It has been specifically found that certain stages in the development of embryos are more suitable and adaptable for particle-mediated transformation than other stages. In the nomenclatural used herein, the morphological development of embryos, here referring principally to somatic embryos even though a similar methodology would apply to zygotic embryos, is to divide the embryos into five stages. The stages are defined as follows.
Stage 1 embryos, also referred to as a proembryo stage refers to the stage at which the embryo is globular and is a relatively small mass with suspensors but with no bipolar elongation.
Stage 2 embryos are defined by an opaque head and the beginning of an indication of polarity. In such embryos, polarity represents that the ends of the embryo have been defined so that the radical end can be discerned from the shoot or meristematic end of the embryo. At stage 2 embryos there is no cotyledon primordia visible.
Stage 3 embryos are defined by the onset of visibility of the cotyledon primordia. The cotyledon primordia first become visible as small bumps around the apical dome of the shoot end of the embryo. The polarity of the embryo also is becoming better defined and more obvious as the ends differentiate.
The onset of stage 4 embryos is defined to be the point at which cotyledons enlarge past the end of the apical meristem. In other words, the cotyledons are becoming so large they extend past the apex of the meristematic end of the embryo.
Stage 5 is not clearly distinct from stage 4, but represents a continuum in which the embryo is simply more advanced. The cotyledons have passed the apical meristem and may be seen starting to enclose the meristematic dome.
It has been found by the transformation processes performed here that stage 4 and stage 5 embryos can be transformed by particle-mediated transformation and embryogenic callus derived therefrom. Similar results have not been obtainable to date with embryos from stages 1 through 3. In particular, the use of a selection agent, in this case the selection agent Kanamycin and the resistance gene APH' II, it has been found that a selection routine will readily segregate among callus tissues induced from stage 4 and 5 embryos.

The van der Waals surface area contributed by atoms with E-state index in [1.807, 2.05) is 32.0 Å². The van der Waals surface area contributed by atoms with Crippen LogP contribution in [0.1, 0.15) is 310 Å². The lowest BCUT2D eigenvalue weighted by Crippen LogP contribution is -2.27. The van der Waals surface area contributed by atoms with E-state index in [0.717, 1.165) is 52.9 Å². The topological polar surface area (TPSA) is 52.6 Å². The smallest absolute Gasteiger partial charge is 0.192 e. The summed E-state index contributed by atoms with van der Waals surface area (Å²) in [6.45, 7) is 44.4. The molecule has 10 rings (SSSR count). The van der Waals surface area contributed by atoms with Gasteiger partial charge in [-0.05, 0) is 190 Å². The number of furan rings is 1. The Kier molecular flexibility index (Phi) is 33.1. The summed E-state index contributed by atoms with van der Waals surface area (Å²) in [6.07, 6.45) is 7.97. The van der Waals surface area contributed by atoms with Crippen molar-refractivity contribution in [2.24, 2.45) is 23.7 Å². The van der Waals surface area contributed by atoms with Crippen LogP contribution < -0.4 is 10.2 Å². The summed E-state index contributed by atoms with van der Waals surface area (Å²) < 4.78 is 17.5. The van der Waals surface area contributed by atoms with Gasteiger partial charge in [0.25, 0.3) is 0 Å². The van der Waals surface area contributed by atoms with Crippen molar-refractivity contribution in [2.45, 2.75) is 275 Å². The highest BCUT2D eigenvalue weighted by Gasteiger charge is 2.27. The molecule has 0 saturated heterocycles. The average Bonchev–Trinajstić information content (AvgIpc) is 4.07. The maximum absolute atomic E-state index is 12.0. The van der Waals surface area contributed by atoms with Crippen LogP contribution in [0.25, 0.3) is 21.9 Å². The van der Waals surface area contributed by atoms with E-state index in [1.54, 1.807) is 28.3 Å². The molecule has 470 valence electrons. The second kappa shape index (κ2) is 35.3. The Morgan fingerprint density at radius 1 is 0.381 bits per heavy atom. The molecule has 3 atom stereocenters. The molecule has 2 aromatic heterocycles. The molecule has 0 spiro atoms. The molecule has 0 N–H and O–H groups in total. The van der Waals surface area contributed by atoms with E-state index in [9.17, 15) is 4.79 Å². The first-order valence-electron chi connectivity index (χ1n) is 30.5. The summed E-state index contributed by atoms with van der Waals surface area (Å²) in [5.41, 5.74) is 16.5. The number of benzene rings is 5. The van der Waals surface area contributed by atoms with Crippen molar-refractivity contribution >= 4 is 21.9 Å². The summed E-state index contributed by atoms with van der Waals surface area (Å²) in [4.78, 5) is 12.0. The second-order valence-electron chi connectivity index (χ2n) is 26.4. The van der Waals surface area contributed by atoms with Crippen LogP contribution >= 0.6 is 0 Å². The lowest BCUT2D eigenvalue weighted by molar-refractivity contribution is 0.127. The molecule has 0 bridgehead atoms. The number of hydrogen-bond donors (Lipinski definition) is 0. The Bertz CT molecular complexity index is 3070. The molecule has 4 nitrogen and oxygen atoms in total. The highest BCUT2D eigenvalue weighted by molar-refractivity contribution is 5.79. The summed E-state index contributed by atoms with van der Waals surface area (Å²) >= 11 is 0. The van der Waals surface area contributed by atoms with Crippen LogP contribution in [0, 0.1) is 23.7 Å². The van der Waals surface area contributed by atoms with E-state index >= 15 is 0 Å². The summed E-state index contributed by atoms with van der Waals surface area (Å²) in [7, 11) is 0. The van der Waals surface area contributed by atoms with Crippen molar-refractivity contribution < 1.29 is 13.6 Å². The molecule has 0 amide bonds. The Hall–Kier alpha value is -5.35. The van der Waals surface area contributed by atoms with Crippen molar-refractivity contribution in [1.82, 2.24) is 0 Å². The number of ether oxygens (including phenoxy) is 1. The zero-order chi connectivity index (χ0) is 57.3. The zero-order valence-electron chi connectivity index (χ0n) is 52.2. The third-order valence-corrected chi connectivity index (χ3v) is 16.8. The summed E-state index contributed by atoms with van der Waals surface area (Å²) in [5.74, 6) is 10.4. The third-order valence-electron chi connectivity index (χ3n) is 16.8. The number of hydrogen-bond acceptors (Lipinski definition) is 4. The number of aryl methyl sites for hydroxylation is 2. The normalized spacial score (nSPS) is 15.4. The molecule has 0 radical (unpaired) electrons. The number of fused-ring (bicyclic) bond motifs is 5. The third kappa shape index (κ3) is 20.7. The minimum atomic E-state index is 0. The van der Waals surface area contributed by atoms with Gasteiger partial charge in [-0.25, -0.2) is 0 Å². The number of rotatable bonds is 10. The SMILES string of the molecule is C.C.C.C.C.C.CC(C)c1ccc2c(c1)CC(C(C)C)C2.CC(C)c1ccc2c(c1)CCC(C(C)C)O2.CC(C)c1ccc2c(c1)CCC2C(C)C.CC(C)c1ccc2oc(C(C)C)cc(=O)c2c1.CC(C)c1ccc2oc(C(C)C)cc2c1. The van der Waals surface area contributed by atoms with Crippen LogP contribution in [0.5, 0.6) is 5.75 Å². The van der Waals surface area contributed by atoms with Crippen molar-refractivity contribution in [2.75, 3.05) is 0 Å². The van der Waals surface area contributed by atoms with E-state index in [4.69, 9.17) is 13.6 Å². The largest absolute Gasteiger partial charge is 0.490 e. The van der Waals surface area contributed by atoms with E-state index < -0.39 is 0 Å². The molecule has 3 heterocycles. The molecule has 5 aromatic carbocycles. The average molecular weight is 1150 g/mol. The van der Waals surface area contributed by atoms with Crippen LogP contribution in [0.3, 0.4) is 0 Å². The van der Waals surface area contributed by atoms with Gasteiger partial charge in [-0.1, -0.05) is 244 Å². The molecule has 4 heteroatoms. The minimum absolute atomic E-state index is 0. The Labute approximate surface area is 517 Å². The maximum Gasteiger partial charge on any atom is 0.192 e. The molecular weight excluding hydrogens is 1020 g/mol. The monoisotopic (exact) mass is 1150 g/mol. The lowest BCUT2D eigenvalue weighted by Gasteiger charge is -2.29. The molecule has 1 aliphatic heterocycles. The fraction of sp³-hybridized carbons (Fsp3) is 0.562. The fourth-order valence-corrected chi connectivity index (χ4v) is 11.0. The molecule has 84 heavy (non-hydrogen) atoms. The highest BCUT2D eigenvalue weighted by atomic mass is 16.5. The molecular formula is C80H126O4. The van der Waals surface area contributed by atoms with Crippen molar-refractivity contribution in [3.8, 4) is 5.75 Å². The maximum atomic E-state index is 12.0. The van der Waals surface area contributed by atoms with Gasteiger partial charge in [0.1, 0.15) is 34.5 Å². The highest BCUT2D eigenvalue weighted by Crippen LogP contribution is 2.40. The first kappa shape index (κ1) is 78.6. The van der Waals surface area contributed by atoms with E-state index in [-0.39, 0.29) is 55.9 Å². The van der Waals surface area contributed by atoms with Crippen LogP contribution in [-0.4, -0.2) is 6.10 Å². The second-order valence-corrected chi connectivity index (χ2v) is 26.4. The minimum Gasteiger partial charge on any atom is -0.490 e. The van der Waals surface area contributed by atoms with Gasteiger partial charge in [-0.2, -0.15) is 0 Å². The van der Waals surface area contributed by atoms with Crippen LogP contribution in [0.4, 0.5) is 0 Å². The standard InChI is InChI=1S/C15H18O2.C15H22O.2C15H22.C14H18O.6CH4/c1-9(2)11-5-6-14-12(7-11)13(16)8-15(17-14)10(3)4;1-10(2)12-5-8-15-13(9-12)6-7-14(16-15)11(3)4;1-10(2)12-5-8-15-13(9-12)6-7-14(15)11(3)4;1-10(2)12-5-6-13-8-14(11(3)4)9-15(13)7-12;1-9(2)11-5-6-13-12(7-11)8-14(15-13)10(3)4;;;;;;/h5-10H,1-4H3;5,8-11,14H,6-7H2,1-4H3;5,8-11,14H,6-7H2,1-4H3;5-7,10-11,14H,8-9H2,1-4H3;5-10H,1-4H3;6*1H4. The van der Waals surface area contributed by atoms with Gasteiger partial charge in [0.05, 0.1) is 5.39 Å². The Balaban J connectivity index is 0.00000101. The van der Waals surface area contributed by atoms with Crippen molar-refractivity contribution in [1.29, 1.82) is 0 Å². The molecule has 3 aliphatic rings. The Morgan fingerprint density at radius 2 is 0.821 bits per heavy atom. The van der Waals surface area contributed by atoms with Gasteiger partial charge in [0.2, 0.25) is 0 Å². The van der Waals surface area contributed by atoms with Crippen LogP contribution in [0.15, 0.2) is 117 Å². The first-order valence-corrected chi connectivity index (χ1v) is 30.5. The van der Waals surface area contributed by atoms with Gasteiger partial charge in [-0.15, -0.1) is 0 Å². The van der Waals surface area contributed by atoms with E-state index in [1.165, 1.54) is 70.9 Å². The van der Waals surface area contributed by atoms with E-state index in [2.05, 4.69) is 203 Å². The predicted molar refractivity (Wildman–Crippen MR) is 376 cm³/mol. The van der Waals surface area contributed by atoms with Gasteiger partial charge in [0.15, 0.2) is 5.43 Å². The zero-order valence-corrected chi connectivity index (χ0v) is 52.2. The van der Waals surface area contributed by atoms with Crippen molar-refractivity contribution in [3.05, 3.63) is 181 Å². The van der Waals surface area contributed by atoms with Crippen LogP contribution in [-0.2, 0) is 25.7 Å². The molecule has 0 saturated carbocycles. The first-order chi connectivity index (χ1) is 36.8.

It should be emphasized that the objective of a transformation process is to develop stable and permanent expression of the transgenes inserted into the plant. Tests of transient gene expression can readily be made using a wide variety of tissues and somatic embryos of all the developmental stages. Typically in such assays, the gene used for the assay is the beta-glucuronidase gene, referred to as GUS, for which a convenient colorometric assay system exists is used. GUS expression can be observed transiently following particle-mediated transformation for virtually all plant tissues at some level. The level of transient gene expression using the GUS assay system bears a general correlation with the efficacy of obtaining stable transformations, but the correlation is not a strong one. In general, stage 1 through 3 embryos have been found to express GUS transiently following particle-mediated transformation, although at a much lower level than stage 4 and 5 embryos. Nevertheless, no callus has yet been recovered from stage 2 to 3 embryos which was transformed in contrast to the cultures recovered from stage 4 and 5 embryos which have achieved permanent transformation and constant expression.
The plant gene expression vector used in this example was pTVBT41100, illustrated in FIG. 1. This vector includes three separate plant expression cassettes for three different genes expressible in plant cells, in addition to two antibiotic resistance markers (ampicillin resistance Ampr and sulfadiazene resistance Sur), useful in bacterial hosts. One of the plant gene expression cassettes contains the gene APH-II, also known as NPT-II, which conditions for resistance to the antibiotic kanamycin. Kanamycin has proven useful as a selectable marker in some plant species. The APH-II expression cassette includes a nopaline synthase promoter and polyadenylation sequence flanking the coding sequence. The second expression cassette codes for the beta-glucuronidase enzyme, or GUS, which serves as a screenable marker since its expression can be detected by convenient histochemical assay. The GUS gene is 3' to a cauliflower mosaic virus 35s promoter (CaMV35s) and 5' to a nopaline synthase polyadeylation region. The third expression cassette codes for an amino terminal portion of a Lepidopteran specific delta-endotoxin protein from Bacillus thuringiensis (B.t.). The B.t. expression cassette includes the CaMV35s promoter, a 5' untranslated translational enhancer from alfalfa mosaic virus, a synthetic coding sequence for the amino-terminal 55% of a Lepidopteran-specific crystal protein (cryIA) from B. thuringiensis, var kurstaki, followed lastly by the nopaline synthase polyadenylation sequence.